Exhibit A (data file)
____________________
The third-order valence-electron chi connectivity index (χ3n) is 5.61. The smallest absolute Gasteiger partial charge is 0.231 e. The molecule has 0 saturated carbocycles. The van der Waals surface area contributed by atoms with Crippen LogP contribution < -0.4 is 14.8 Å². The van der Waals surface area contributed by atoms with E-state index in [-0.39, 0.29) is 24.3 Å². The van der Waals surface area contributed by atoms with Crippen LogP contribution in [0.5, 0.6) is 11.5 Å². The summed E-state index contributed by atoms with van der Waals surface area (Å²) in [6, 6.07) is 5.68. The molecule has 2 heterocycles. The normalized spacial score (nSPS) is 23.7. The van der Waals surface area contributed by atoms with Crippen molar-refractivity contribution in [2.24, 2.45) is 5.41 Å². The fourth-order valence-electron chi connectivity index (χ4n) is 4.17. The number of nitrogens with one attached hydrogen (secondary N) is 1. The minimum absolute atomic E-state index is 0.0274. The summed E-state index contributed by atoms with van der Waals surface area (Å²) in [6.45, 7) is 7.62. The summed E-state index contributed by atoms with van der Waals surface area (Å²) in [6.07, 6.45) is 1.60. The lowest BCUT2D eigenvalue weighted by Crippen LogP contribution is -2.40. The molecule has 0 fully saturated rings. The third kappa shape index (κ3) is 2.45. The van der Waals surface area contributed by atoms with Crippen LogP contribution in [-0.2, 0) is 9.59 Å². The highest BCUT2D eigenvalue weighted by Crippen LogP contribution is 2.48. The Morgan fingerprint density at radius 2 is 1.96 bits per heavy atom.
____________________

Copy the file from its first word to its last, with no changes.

The third-order valence-electron chi connectivity index (χ3n) is 5.61. The smallest absolute Gasteiger partial charge is 0.231 e. The molecule has 0 saturated carbocycles. The van der Waals surface area contributed by atoms with Crippen LogP contribution < -0.4 is 14.8 Å². The van der Waals surface area contributed by atoms with E-state index in [-0.39, 0.29) is 24.3 Å². The van der Waals surface area contributed by atoms with Crippen LogP contribution in [0.5, 0.6) is 11.5 Å². The summed E-state index contributed by atoms with van der Waals surface area (Å²) in [6, 6.07) is 5.68. The molecule has 2 heterocycles. The normalized spacial score (nSPS) is 23.7. The van der Waals surface area contributed by atoms with Crippen molar-refractivity contribution in [2.24, 2.45) is 5.41 Å². The fourth-order valence-electron chi connectivity index (χ4n) is 4.17. The number of nitrogens with one attached hydrogen (secondary N) is 1. The minimum absolute atomic E-state index is 0.0274. The summed E-state index contributed by atoms with van der Waals surface area (Å²) in [6.45, 7) is 7.62. The summed E-state index contributed by atoms with van der Waals surface area (Å²) in [6.07, 6.45) is 1.60. The lowest BCUT2D eigenvalue weighted by Crippen LogP contribution is -2.40. The molecule has 0 fully saturated rings. The third kappa shape index (κ3) is 2.45. The van der Waals surface area contributed by atoms with Crippen LogP contribution in [-0.2, 0) is 9.59 Å². The highest BCUT2D eigenvalue weighted by Crippen LogP contribution is 2.48. The Morgan fingerprint density at radius 2 is 1.96 bits per heavy atom.